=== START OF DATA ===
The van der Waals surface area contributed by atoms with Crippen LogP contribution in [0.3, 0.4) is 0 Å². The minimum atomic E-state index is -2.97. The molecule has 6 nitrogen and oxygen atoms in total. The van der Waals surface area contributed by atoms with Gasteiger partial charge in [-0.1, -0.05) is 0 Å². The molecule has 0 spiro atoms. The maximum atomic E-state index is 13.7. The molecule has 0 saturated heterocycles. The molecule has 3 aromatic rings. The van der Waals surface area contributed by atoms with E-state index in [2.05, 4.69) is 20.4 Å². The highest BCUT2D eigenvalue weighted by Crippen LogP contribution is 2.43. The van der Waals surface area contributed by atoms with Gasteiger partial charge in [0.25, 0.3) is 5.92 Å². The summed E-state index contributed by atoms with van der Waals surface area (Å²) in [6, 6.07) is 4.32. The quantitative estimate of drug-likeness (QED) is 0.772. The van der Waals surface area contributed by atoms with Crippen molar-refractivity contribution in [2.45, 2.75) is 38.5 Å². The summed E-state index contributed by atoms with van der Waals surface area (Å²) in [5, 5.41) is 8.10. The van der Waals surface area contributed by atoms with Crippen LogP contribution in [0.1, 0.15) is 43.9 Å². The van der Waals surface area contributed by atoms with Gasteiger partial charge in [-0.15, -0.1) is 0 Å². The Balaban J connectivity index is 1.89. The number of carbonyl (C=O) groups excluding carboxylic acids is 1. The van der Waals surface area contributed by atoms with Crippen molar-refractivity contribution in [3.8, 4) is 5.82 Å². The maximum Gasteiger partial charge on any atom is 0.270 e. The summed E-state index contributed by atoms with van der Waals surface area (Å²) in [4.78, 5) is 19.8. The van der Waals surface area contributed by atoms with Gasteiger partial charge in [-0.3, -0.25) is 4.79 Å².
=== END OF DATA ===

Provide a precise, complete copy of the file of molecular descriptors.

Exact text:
The van der Waals surface area contributed by atoms with Crippen LogP contribution in [0.3, 0.4) is 0 Å². The minimum atomic E-state index is -2.97. The molecule has 6 nitrogen and oxygen atoms in total. The van der Waals surface area contributed by atoms with Gasteiger partial charge in [-0.1, -0.05) is 0 Å². The molecule has 0 spiro atoms. The maximum atomic E-state index is 13.7. The molecule has 0 saturated heterocycles. The molecule has 3 aromatic rings. The van der Waals surface area contributed by atoms with E-state index in [2.05, 4.69) is 20.4 Å². The highest BCUT2D eigenvalue weighted by Crippen LogP contribution is 2.43. The van der Waals surface area contributed by atoms with Gasteiger partial charge in [0.25, 0.3) is 5.92 Å². The summed E-state index contributed by atoms with van der Waals surface area (Å²) in [6, 6.07) is 4.32. The quantitative estimate of drug-likeness (QED) is 0.772. The van der Waals surface area contributed by atoms with Crippen molar-refractivity contribution in [2.45, 2.75) is 38.5 Å². The summed E-state index contributed by atoms with van der Waals surface area (Å²) in [5, 5.41) is 8.10. The van der Waals surface area contributed by atoms with Crippen LogP contribution in [0.1, 0.15) is 43.9 Å². The van der Waals surface area contributed by atoms with Gasteiger partial charge in [-0.15, -0.1) is 0 Å². The Balaban J connectivity index is 1.89. The number of carbonyl (C=O) groups excluding carboxylic acids is 1. The van der Waals surface area contributed by atoms with Crippen molar-refractivity contribution in [3.8, 4) is 5.82 Å². The maximum Gasteiger partial charge on any atom is 0.270 e. The summed E-state index contributed by atoms with van der Waals surface area (Å²) in [4.78, 5) is 19.8. The van der Waals surface area contributed by atoms with Gasteiger partial charge in [-0.3, -0.25) is 4.79 Å².